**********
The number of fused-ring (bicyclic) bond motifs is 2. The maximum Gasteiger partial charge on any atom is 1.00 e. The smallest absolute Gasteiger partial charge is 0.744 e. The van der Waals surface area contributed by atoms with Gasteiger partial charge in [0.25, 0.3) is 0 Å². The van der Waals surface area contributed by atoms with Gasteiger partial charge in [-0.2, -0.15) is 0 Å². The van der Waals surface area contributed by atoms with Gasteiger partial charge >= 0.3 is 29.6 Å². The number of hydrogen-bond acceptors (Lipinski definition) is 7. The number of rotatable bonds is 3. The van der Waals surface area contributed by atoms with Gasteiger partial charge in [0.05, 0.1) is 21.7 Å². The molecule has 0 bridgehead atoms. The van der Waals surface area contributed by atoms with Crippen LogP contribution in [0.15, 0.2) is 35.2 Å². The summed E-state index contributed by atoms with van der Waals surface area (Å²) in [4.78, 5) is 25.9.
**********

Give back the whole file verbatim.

The number of fused-ring (bicyclic) bond motifs is 2. The maximum Gasteiger partial charge on any atom is 1.00 e. The smallest absolute Gasteiger partial charge is 0.744 e. The van der Waals surface area contributed by atoms with Gasteiger partial charge in [0.25, 0.3) is 0 Å². The van der Waals surface area contributed by atoms with Gasteiger partial charge in [-0.2, -0.15) is 0 Å². The van der Waals surface area contributed by atoms with Gasteiger partial charge >= 0.3 is 29.6 Å². The number of hydrogen-bond acceptors (Lipinski definition) is 7. The number of rotatable bonds is 3. The van der Waals surface area contributed by atoms with Gasteiger partial charge in [0.05, 0.1) is 21.7 Å². The molecule has 0 bridgehead atoms. The van der Waals surface area contributed by atoms with Crippen LogP contribution in [0.15, 0.2) is 35.2 Å². The summed E-state index contributed by atoms with van der Waals surface area (Å²) in [4.78, 5) is 25.9.